"Zara didn't have to invent a brand new product to become the world's biggest fashion retailer. It just had to invent a new process. And process innovation is dominating the global economy."(Moi ici: Aquilo a que o artigo chama "process" é aquilo a que comummente se chama "modelo de negócio").
"But Zara's most important contribution isn't a new product. It's a newUm modelo de negócio tem duas partes: as escolhas e as consequências dessas escolhas:
process(Moi ici: Um novo modelo de negócio): fast fashion, directed by customers, and enabled by a short manufacturing leash. (Moi ici: O que obriga a ter a produção próxima do consumo) Process innovation(Moi ici: business model innovation) is the story of modern retail -- especially here in the U.S. Amazon showed us you can shop with a mouse, deleting thousands of storefronts in the process. Groupon and LivingSocial moved the coupon business to our inbox, arguably helping merchants clean out their slowest inventory. And then there's Walmart, the largest employer in the United States, which used supply chain management to push down prices, forcing local businesses to follow, and increasing productivity throughout the retail business."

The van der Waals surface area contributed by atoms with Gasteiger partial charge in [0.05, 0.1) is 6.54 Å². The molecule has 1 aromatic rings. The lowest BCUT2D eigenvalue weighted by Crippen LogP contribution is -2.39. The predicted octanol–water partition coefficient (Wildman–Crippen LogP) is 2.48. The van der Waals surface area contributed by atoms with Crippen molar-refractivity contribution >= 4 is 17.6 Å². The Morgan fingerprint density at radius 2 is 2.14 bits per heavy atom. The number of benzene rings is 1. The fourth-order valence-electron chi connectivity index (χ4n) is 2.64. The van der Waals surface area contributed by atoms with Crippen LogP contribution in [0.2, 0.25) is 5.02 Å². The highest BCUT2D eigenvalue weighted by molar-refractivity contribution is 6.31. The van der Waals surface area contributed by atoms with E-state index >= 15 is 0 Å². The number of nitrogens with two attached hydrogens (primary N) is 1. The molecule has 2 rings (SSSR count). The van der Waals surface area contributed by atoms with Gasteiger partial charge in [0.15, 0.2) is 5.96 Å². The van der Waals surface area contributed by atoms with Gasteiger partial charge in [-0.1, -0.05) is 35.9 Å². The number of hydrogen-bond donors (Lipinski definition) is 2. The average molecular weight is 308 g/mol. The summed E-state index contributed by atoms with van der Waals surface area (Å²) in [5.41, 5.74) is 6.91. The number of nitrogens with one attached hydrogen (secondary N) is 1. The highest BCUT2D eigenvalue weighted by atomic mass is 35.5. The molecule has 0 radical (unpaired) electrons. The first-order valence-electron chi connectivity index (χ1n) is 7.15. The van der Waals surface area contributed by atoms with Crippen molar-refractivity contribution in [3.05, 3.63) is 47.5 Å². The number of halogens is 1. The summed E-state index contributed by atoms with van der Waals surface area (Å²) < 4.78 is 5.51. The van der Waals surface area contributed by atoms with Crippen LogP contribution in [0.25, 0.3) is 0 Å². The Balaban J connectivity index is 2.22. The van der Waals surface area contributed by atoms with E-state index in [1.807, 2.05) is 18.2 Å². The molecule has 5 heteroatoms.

"Rather than hire world-class designers, Zara, which is based in Spain, politely copies them. Then it relies on a global network of shopper-feedback to tweak their designs. Corporate HQ absorbs thousands of comments and sends tweaks to their manufacturers in Europe and Northern Africa, who literally sew the feedback into their next line of clothes. The clothes are shipped back, and the stock changes so quickly that shoppers are motivated with a "now-or-never" choice (Moi ici: O que gera, como consequência, que os consumidores visitem mais vezes as lojas, porque todas as semanas há novidades) each time they try on a blouse that won't be in-store in a few weeks. It's the user-generated approach to fast fashion.
That's the design challenge. How about advertising? Basically, Zara doesn't do it. There is no ad budget. Instead, the company spends ungodly amounts of money buying storefronts next to luxury brands to own the label of affordable luxury:"